The Historic Center revisited:
Florence, the symbol of the Renaissance, is such a wonderful city to just walk around and explore. Much of the city center is closed to car traffic, but watch out for bicycles and mopeds and people looking elsewhere! On our first trip to Florence, we loved staying on Via dei Calzaiuoli right in the center of the historic area especially in the evening for the passeggiata (evening stroll). This street connects the Piazza del Duomo with Piazza della Signoria. Florence rose to pre-eminence under the Medicis in the 15th and 16th centuries. Their contribution to the arts cannot be understated.
The Centro Storico allows you many options for exploring from the Piazza del Duomo with the Cathedral of Santa Maria del Fiore (The Duomo), the Campanile, The Baptistry of Saint John, all located in the heart of the historic center. Piazza della Signoria has The Uffizi Gallery, one of Europe’s oldest galleries of Renaissance art and Palazzo Vecchio, Florence’s town hall, are right down the street from the Duomo and the Piazza della Repubblica with its triumphal arch. Continue on to the Galleria dell’Accademia, home to The David, Basilica of San Lorenzo, and Santa Maria Novella. This area is a World Heritage Site. Oh wait….did I forget to mention the food? The delizioso food! Recognize this place from Searching for Italy?
Not to be outdone; there is the Duomo! This is Florence’s greatest masterpiece. It is the Cathedral of Santa Maria del Fiore but we know it simply as the Duomo originally begun in 1296. The facade was not completed until 1887! The dome can be seen from everywhere in Florence and is one of the world’s great engineering masterpieces by Filippo Brunelleschi. It was constructed without the use of scaffolding and one of the world’s largest brick built domes as well as one of the largest Duomo’s. Did you know it had no roof for 120 years when Brunelleschi figured out how to close it in.
The octagonal Baptistry is one of the most impressive monuments of the Italian Romanesque style of architecture having distinctive bands of pink, green and white marble and is one of the oldest buildings in the city dating back possibly as far as the 1st century AD. The round Romanesque arches on the outside of the building date from the 11th century.
The famous bronze Renaissance doors are decorated with panels that employ perspective and were a complete change of style from the 1st doors done by Lorenzo Ghiberti. The original doors were removed to a museum to protect them from pollution etc. The doors facing the Duomo depict ten scenes from the Old Testament – the Battle of Jericho, Joseph and the Coat, Adam & Eve, Jacob & Esau, Noah and the Ark, Cain & able, Abraham & Isaac, David & Goliath, Queen of Sheba, the 10 commandments. The lower panels are “from the viewers perspective” looking down or looking up. His use of perspective creates a sense of depth and a realism that had not been seen since the fall of the Roman Empire. Michelangelo thought they were so beautiful they could be The Gates of Paradise. On one of the doors Ghiberti placed a self-portrait of himself.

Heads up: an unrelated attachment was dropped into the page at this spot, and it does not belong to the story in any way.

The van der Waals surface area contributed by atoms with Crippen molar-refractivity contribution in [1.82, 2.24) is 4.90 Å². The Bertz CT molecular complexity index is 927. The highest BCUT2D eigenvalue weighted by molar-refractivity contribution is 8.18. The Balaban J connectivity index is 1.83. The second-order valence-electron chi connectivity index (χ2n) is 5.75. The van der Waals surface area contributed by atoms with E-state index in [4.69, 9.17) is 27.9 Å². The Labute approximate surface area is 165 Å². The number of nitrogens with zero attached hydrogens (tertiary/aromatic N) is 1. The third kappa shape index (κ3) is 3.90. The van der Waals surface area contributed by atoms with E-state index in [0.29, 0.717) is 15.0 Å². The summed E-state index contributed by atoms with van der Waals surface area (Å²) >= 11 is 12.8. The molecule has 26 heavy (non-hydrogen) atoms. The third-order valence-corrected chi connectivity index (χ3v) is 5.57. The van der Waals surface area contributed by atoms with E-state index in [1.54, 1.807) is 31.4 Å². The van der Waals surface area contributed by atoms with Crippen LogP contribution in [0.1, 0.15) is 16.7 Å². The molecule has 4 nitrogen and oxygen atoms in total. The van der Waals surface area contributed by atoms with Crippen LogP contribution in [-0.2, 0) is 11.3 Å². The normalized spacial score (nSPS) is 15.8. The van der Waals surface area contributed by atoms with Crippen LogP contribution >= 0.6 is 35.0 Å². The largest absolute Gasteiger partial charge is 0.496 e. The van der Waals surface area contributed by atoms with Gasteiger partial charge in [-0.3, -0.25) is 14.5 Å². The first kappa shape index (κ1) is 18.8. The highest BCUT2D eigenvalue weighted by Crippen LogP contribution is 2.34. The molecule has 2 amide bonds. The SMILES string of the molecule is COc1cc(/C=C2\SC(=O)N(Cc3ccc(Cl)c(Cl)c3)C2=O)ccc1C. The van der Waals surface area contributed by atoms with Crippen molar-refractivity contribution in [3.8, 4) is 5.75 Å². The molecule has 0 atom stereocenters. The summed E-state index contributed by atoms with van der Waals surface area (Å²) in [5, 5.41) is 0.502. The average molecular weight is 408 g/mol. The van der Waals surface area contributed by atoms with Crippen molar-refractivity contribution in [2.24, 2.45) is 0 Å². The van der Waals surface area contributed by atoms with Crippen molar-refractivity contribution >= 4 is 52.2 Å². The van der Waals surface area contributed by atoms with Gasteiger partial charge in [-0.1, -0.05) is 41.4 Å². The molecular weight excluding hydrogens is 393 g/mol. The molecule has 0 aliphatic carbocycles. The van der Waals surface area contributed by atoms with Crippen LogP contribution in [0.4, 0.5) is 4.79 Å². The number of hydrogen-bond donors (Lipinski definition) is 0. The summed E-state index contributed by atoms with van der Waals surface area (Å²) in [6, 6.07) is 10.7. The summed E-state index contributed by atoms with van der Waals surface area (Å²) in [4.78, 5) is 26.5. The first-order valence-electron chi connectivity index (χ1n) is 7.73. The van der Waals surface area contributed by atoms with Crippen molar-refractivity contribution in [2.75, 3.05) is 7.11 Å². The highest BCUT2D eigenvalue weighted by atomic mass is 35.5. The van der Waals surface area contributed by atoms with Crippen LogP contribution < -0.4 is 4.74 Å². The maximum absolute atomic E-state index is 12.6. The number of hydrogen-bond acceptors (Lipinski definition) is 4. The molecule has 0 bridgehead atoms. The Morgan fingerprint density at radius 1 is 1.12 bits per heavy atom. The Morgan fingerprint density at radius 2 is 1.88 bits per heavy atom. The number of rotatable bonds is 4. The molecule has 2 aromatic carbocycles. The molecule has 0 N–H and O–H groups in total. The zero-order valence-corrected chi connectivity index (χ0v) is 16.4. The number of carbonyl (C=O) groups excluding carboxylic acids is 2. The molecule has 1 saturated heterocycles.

There are many Piazzas in this area ringed with restaurants, bars and shopping. The Piazza del Duomo is always crowded with tourists and one of the most visited places anywhere in Italy. As mentioned previously, the star is the Duomo with Brunelleschi’s dome, Giotto’s Campanile and the octagonal Baptistry of Saint John. The Cathedral is the one of the largest in Europe, the adjacent bell tower showcases Gothic architecture with its colored marble striping and the Baptistry dates back to 1059. Tired of walking or climbing the stairs to the top of the Duomo or Campanile you can check out the view and the people from restaurants right in this Piazza. If you decide to wait on line to go into the Cathedral you will see the relics of the past they are excavating below in the crypt.
Piazza della Signoria just down from the Piazza del Duomo houses the Palazzo Vecchio with its crenellated tower, the Uffizi Gallery and the Loggia dei Lanzi with its distinctive sculptures. Long the center of politics in Florence, Palazzo Vecchio is still the town hall today. Out front is a copy of Michelangelo’s David but really you need to see the real one! This is a very popular Piazza and the cafe Rivoire is the spot for people watching and enjoying public events and celebrations. The Loggia dei Lanzi is basically an open air gallery showcasing works from the Renaissance.
Make sure to check out the bridges that cross the Arno. Besides the Ponte Vecchio the Ponte Santa Trinità dates back to 1252. This is the spot to view the Ponte Vecchio and is not as crowded!
We will explore more Piazzas, churches and art in upcoming blogs or this one will go on forever! Follow along! I will also be revisiting my blogs on the rest of Tuscany in coming weeks.
Need some help with your Italian? Some useful words or phases are:
Do. you speak English? -Parla inglese? (Par-lah een-gleh-zay); OK – Va bene (van beh-nay); Your welcome – Prego (preh-goh); My name is ______ – Mi chiamo _______ (mee kee-ah-moh); and the all important – Were is the toilet? – Dov’è la toilette (doh-veh lah twah-leh-tay) – If you find this helpful let me know and I will continue to add Italian words and phrases to the blogs.